There are many definitions of and opinions on what constitutes ‘e-learning’. While this micro-site focuses upon the numerous benefits of e-learning and how these can be realised, it may be worth sharing a few views on this hot topic.
Definition 1: JISC (Joint Information Systems Committee)
JISC has defined e-learning as:
"Learning facilitated and supported through the use of information and communications technology'.It can cover a spectrum of activities from the use of technology to support learning as part of a ‘blended’ approach (a combination of traditional and e-learning approaches), to learning that is delivered entirely online. Whatever the technology, however, learning is the vital element."
Definition 2: ALT (Association of Learning Technologists)
ALT recognises learning technology as:
"The broad range of communication, information and related technologies that can be used to support learning, teaching, and assessment."
Definition 3: Researcher, Practitioner & Author: Clive Shepherd
Clive Shepherd, author of the 'Really Useful e-learning instruction manual', describes e-learning as:
"a particularly versatile medium, capable of delivering a high quality and highly-adaptive multimedia experience on a wide range of devices and with unprecedented scaleability"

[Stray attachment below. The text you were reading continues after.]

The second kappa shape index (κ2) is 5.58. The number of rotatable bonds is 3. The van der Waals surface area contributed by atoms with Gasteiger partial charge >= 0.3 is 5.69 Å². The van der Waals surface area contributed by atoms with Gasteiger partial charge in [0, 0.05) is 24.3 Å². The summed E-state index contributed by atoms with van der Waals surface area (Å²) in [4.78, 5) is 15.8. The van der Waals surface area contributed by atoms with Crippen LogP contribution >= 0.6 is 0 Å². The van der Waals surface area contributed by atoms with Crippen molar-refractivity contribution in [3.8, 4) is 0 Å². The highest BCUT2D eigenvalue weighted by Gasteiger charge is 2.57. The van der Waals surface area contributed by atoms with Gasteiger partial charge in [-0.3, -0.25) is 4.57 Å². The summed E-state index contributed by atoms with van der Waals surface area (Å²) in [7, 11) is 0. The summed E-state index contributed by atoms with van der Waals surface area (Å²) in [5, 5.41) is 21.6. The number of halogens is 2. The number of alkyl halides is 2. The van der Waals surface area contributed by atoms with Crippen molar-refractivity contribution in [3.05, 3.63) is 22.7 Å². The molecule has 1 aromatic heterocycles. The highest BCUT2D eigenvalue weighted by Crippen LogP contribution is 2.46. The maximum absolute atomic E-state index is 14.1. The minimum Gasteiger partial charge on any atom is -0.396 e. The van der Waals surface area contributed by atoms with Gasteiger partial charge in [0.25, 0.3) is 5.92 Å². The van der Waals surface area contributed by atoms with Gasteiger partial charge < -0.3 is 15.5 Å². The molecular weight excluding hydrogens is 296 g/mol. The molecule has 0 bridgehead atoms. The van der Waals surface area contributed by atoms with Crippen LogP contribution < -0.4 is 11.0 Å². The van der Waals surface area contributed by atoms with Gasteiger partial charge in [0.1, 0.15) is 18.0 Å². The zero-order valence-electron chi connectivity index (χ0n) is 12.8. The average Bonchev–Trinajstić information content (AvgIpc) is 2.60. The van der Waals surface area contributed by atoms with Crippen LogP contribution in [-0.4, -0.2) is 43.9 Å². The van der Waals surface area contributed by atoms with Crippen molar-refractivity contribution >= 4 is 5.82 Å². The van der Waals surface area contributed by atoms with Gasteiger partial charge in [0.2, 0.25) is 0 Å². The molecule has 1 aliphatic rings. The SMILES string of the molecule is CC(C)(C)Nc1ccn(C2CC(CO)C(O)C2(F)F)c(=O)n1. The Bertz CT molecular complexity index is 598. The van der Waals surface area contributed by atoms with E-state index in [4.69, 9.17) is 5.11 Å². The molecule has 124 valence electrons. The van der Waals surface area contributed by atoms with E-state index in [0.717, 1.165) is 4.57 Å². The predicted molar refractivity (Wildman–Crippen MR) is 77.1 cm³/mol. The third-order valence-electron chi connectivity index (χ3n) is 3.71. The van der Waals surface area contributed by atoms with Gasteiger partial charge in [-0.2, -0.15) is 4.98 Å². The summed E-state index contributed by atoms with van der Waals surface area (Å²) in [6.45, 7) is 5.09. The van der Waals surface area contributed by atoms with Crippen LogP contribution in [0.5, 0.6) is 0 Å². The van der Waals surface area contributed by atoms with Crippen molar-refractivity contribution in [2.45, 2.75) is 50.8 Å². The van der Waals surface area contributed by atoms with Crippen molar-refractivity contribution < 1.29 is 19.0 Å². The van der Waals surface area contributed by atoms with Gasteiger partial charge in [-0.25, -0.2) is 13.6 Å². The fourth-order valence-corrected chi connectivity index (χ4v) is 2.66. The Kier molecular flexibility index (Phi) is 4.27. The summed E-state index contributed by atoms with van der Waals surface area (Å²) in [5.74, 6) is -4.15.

and categorised the medium thus:
- Online resources
- Online collaboration
- Self-study lessons
- Simulations and virtual worlds
- Virtual classrooms
Definition 4: Senior Learning Technologist, Martin King
A personal view, Martin King, Senior Learning Technologist at Royal Holloway, University of London:
"A broad range of activities and interactions, underpinned by information and/or audio visual technologies, which facilitate, support and enhance the learning processes and experiences of the participants.
The institutional technologies in use at Royal Holloway include Moodle, Turnitin, Panopto, and Turning Technology ResponseWare. This broad and well-supported offering is augmented by use of 3rd party services such as Twitter, Padlet and Google Drive.
Activities which are enhanced by or - in many cases - dependent upon the use of technology include the provision of resources, collaborating on tasks, and a wide range of assessments."